Mycoplasma Homonis

European Mycoplasma Conference 18-19 March 2019, London

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This ESCMID conference will bring together mycoplasma experts and young researchers to discuss topics including mycoplasmas of human and veterinary importance, antibiotic resistance, genomics, epidemiology & pathogenicity. 

We look forward to seeing you at this memorable event.


A review of mycoplasma diagnostics in cattle

Journal of Veterinary Internal Medicine

The article by Parker et al., published in the Journal of Veterinary Internal Medicine provides an overview of the development and use of different diagnostic methods to identify mycoplasma species relevant to cattle, with a particular focus on Mycoplasma bovis.



Alysia M. Parker, Paul A. Sheehy, Mark S. Hazelton, Katrina L. Bosward and John K. House


Mycoplasma species have a global distribution causing serious diseases in cattle worldwide including mastitis, arthritis, pneumonia, otitis media and reproductive disorders. Mycoplasma species are typically highly contagious, are capable of causing severe disease, and are difficult infections to resolve requiring rapid and accurate diagnosis to prevent and control disease outbreaks. This review discusses the development and use of different diagnostic methods to identify Mycoplasma species relevant to cattle, with a particular focus on Mycoplasma bovis. Traditionally, the identification and diagnosis of mycoplasma has been performed via microbial culture. More recently, the use of polymerase chain reaction to detect Mycoplasma species from various bovine samples has increased. Polymerase chain reaction has a higher efficiency, specificity, and sensitivity for laboratory diagnosis when compared with conventional culture-based methods. Several tools are now available for typing Mycoplasma spp. isolates, allowing for genetic characterization in disease outbreak investigations. Serological diagnosis through the use of indirect ELISA allows the detection of antimycoplasma antibodies in sera and milk, with their use demonstrated on individual animal samples as well as BTM samples. While each testing method has strengths and limitations, their combined use provides complementary information, which when interpreted in conjunction with clinical signs and herd history, facilitates pathogen detection, and characterization of the disease status of cattle populations.

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IOM2018 – 22nd Congress of the International Organization for Mycoplasmology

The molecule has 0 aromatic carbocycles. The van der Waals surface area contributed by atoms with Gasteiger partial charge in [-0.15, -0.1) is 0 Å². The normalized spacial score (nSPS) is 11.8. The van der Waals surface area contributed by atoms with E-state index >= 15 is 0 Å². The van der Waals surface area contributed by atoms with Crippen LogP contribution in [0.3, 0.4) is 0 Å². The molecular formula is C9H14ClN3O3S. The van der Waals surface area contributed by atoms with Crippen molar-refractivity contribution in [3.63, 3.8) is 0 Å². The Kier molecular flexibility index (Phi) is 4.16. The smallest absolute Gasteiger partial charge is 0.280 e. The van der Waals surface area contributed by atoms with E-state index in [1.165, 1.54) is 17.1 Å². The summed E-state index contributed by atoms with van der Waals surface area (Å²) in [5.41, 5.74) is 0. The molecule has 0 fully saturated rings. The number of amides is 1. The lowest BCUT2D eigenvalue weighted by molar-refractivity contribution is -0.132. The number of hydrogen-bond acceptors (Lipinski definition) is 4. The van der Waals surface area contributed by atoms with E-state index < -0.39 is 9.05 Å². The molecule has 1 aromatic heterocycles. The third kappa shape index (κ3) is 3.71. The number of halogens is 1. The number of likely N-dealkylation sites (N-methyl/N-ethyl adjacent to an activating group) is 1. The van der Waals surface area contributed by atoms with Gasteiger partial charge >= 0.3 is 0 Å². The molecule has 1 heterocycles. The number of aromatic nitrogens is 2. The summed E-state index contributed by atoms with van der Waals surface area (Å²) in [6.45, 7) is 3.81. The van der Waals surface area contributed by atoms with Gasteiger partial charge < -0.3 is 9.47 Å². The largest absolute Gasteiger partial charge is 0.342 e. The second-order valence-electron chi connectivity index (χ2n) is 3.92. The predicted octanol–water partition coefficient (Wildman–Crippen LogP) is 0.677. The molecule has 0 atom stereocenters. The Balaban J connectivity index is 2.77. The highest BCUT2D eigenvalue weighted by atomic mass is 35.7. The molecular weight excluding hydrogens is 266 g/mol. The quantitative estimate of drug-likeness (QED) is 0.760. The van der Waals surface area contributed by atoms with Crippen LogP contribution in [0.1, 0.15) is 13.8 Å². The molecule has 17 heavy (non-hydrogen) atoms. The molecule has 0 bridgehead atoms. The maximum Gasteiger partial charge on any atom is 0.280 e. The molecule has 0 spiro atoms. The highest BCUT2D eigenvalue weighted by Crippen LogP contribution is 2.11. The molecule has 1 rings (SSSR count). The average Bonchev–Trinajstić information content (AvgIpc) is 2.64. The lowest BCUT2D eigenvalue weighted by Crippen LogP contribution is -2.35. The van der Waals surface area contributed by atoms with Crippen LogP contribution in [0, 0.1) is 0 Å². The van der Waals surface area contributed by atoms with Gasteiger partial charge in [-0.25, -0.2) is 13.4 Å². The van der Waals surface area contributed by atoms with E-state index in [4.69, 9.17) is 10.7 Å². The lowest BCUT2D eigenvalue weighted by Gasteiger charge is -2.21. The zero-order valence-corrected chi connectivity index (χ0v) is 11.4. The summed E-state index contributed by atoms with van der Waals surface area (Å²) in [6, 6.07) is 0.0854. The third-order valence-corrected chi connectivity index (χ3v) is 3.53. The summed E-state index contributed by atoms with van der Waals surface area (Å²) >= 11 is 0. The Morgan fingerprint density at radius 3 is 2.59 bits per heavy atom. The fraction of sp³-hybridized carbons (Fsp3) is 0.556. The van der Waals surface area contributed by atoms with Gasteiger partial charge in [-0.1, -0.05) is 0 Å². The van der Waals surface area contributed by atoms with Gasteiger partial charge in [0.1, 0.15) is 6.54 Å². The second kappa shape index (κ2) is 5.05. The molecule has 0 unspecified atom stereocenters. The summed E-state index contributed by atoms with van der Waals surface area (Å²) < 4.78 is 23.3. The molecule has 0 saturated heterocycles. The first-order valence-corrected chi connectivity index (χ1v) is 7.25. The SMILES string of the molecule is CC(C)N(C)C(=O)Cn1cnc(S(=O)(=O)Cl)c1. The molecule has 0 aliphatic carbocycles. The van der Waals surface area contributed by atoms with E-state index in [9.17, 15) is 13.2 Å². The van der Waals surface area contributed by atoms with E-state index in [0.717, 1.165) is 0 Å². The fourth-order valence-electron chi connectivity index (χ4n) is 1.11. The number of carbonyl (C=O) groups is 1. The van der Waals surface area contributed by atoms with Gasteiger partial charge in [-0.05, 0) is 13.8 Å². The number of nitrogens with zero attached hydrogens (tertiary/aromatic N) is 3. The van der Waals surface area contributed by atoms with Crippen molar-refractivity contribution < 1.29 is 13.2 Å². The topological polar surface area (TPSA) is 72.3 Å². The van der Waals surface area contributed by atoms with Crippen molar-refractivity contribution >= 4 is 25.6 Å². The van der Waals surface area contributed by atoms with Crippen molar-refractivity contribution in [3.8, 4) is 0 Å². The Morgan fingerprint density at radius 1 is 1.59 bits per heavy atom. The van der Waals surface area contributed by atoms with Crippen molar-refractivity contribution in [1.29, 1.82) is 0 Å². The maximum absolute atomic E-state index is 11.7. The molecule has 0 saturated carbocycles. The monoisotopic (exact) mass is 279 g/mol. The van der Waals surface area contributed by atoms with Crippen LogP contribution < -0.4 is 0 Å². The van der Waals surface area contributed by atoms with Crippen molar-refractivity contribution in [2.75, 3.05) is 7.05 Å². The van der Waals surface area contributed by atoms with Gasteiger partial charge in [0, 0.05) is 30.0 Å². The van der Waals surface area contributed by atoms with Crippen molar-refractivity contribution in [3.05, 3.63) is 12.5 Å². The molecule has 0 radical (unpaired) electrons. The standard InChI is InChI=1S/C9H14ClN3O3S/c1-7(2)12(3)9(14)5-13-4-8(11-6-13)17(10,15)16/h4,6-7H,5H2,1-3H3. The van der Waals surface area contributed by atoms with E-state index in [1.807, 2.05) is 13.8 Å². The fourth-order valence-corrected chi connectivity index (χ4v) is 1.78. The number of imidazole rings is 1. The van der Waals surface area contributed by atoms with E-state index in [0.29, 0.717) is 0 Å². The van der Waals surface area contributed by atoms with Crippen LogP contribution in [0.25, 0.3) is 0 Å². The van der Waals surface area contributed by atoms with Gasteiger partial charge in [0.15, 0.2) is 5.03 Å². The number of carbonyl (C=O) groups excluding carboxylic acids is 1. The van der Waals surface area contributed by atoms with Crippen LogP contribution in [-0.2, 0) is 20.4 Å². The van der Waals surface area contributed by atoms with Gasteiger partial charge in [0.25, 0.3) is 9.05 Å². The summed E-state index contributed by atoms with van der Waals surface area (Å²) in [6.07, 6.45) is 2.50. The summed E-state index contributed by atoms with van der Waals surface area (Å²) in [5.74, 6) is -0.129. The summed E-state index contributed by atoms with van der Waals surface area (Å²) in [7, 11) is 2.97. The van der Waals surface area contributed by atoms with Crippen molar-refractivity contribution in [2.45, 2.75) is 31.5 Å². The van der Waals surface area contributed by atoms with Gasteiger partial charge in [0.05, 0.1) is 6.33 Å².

The 22nd Congress of the International Organization for Mycoplasmology (IOM2018) will be held in Portsmouth, New Hampshire USA (July 9-12, 2018). The Congress will feature the latest research advances in clinical and veterinary mycoplasmology, synthetic biology, pathogenesis, and vaccine development. The program will also feature members of the National Academy of Sciences and key industry leaders as keynote speakers, and three IOM award lectures.

Final IOM2018 Program

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21th IOM congress, Brisbane, Australia

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Mycoplasmology: the big issues

logo oatSome  of  the  most  important  diseases  of  livestock  are  caused  by  mycoplasmas. The article by Nicholas et al., published in Animal Husbandry, Dairy and Veterinary Science provides a comprehensive overview of some of the important issues in animal mycoplasmology:

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Mycoplasma genitalium, Ureaplasma spp. and Mycoplasma hominis: human urogenital mycoplasmas

Mycoplasma genitalium is a sexually transmitted organism. The urogenital tract is the primary site of M. genitalium infection but asymptomatic rectal carriage is reported. M. genitalium is responsible for urethritis in men and for cervicitis, pelvic inflammatory disease, preterm birth and spontaneous abortion in women.

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Mycoplasma pneumoniae, a human respiratory tract pathogen

Mycoplasma pneumoniae is responsible for community-acquired respiratory tract infections, such as tracheobronchitis and pneumonia, particularly in school-aged children and young adults. These infections occur both endemically and epidemically at 3- to 7-year intervals worldwide. Numerous extra-respiratory manifestations of variable severity have also been associated with M. pneumoniae infections including dermatological manifestations and neurological complications.

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